Town Of Andalusia, Illinois

Andalusia is one of the historic towns of Rock Island County. It is located on the Mississippi River, about ten miles west of the City of Rock Island. The township has about six miles of frontage on the river, but has less depth, being less than half the size of a congressional township. Though small in size it is one of the hustling townships of the county. Its history dates from the earliest settlement of the country. One of the first settlers was Captain B. W. Clark, father of Captain W. L. Clark, of Buffalo, Scott County, Iowa, now the oldest living first settler in the State of Iowa. A quarter section of land, which forms a part of the present town plat of Andalusia, was entered by Captain B. W. Clark, and in the fall of 1832 he built a hewn log house at the west end of what is now the Village of Andalusia. This house when first built was the only one between that of Joshua Vandruff on Vandruff’s Island, at the foot of Black Hawk’s Watch Tower, and Erastus Dennison’s, at the upper “Yellow Banks,” now New Boston. The logs used in Captain Clark’s house at Andalusia are still doing good service. They were taken down long years ago and hauled across the river on the ice to the Town of Buffalo, and at the present form, the west half of Henry Springmeier’s residence at that place. The next house built here was on the Sulphur Springs farm in the spring of 1834, by Hackley Sans. The next was built by John Vanatta, during the fall of 1834. This was afterwards bought and occupied by Jonathan Buffum, and for half a century was known as the old Buffum place, now owned by A. Hofer. This same fall Mr. Dunlap, Daniel and John Edgington came to this part of the new west and located lands just south of Andalusia. They soon returned to Ohio, and in the spring of 1835 chartered a boat and brought their families and household goods and became permanent residents. They also brought with them the elder McNutt and his son John, a carpenter; Moses and Charles Titterington and two other brothers and their families; also Charles and Harry Eberhart and families, and Adolph Dunlap, a noted gunsmith. James Robison and the Parmenters came a little later. Clark’s Ferry, which was operated between Andalusia and Buffalo, became the most noted river crossing above St. Louis. Many of the first settlers of this section of the west came down the Ohio River by boat and then up the Mississippi to Clark’s Ferry. Many of the first settlers of Scott, Muscatine, Cedar and Linn Counties, Iowa, crossed the river here. Captain Clark operated this ferry until 1836, when he sold his interests on this side of the river, including the ferry to Colonel Stephenson, W. S. Hamilton and a Mr. White-side, of Galena, Illinois, for $17,000. These men, with others, laid out the town of Stephenson, afterward Rock Island. They also laid out the town of Rockport, the east side of which was Fancy Creek, and the west side the creek on the west side of the Sulphur Springs farm, and the south line at least a mile from the river. They had it platted on paper in a most gorgeous and attractive manner and took it to Washington, D. C., where, it is said, they sold thousands of dollars worth of town lots to such men as Daniel Webster, Henry Clark, John C. Calhoun, General George W. Jones and other prominent people, none of whom ever saw the lots. Rockport only grew on paper and finally died a slow and easy death, was sold for taxes and bought up by Napoleon Bonaparte Buford, who re-laid a portion of it into lots and named the new town Andalusia. Their public schools have the well earned reputation for being amongst the best in the county. The Memorial Association is composed of old soldiers, old settlers and others. Its organization was effected by the members of Alfred Bing Post, G. A. R. The idea was to have an association that would be historical in character and in time, when the old soldiers have all passed away, would succeed the Post in a way, and aid in perpetuating the memories of war heroes and also of the historic characters conspicuous in the early settlement of the country. This organization sets an example worthy to be followed in other communities. Captain W. L. Clark, in his reminiscent sketches, tells of a wedding party in the early days, where the knot was tied by the late Daniel Edgington, when a young man and justice of the peace. John Cooper and Jane Fay were the contracting parties. They lived in Buffalo, which was then in an unorganized territory, so they came to Rock Island County for a license and were married on this side of the river. The young justice had never performed a ceremony of this kind before and was more or less nervous. Thus it happened that he forgot to ask all the usual questions and when the consent of the bride had been signified he pronounced them man and wife without propounding the usual queries to the groom. Mr. Cooper, who lived many years in Buffalo often asserted that he had been but half married. An interesting statement by Captain Clark is the following: ” Since boyhood I have lived in the territory known as the Louisiana Purchase, State of Illinois, Michigan Territory, Wisconsin Territory, Minnesota Territory, Black Hawk Purchase, Iowa Territory, and the State of Iowa, and all this time only moved one mile. I might add that I have a friend, `Timber Woods,’ of Burlington, Iowa, whose oldest son was born in Michigan Territory, his second son in Wisconsin Territory, his third son in Iowa Territory, and his fourth son in the State of Iowa, and all were born in the same log cabin, standing all the time on the same spot.”Village Of Andalusia Captain B. W. Clark was the original owner of the village plat, which was a part of the old paper city of Rockport. In 1843 Samuel Kenworthy opened a store in his log cabin, which stood near the river and ferry landing. In 1845 Colonel N. B. Buford bought at tax sale the lots of Rockport, built a store and warehouse, and named the place Andalusia. In 1866 S. M. Boney had the place re-surveyed and laid out into lots and blocks with streets named. In early days the village did a good prosperous business with the farmers and steamboat shipping trade. An election was held May 10, 1884, in the Town of Andalusia, at the hall of Robert Ross, for village organization; the total vote being seventy. For village organization, thirty-nine votes; against thirty-one votes. Vote was canvassed and approved May 12, 1884, by County Judge Lucian Adams and Justice of the Peace, David Hawes, and James W. Ballard. The third day of June, 1884, an election was held in the village of Andalusia for six village trustees, seventy-five votes being cast. Trustees elected were William Smith, John H. Brookman, James W. Ballard, Benjamin Dill, J. H. Britton and H. Mosher.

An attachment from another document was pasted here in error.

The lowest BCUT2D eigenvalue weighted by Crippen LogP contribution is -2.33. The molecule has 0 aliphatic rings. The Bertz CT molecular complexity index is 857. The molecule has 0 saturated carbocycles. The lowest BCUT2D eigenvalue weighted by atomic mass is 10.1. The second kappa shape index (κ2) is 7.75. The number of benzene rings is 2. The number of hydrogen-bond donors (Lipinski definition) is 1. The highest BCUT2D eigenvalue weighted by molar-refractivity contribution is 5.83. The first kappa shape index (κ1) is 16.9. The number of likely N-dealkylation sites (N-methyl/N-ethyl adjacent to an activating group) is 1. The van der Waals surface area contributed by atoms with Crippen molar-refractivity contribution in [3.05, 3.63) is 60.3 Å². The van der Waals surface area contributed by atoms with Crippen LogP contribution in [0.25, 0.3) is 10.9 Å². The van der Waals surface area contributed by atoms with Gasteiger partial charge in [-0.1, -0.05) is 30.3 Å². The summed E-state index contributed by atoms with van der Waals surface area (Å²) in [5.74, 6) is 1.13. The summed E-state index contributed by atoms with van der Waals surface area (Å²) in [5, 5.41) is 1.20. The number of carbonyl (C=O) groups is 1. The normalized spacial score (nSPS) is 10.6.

Township Organization 

 

Source: Historic Rock Island County, pub. Kramer & Company, Rock Island, Illinois, 1908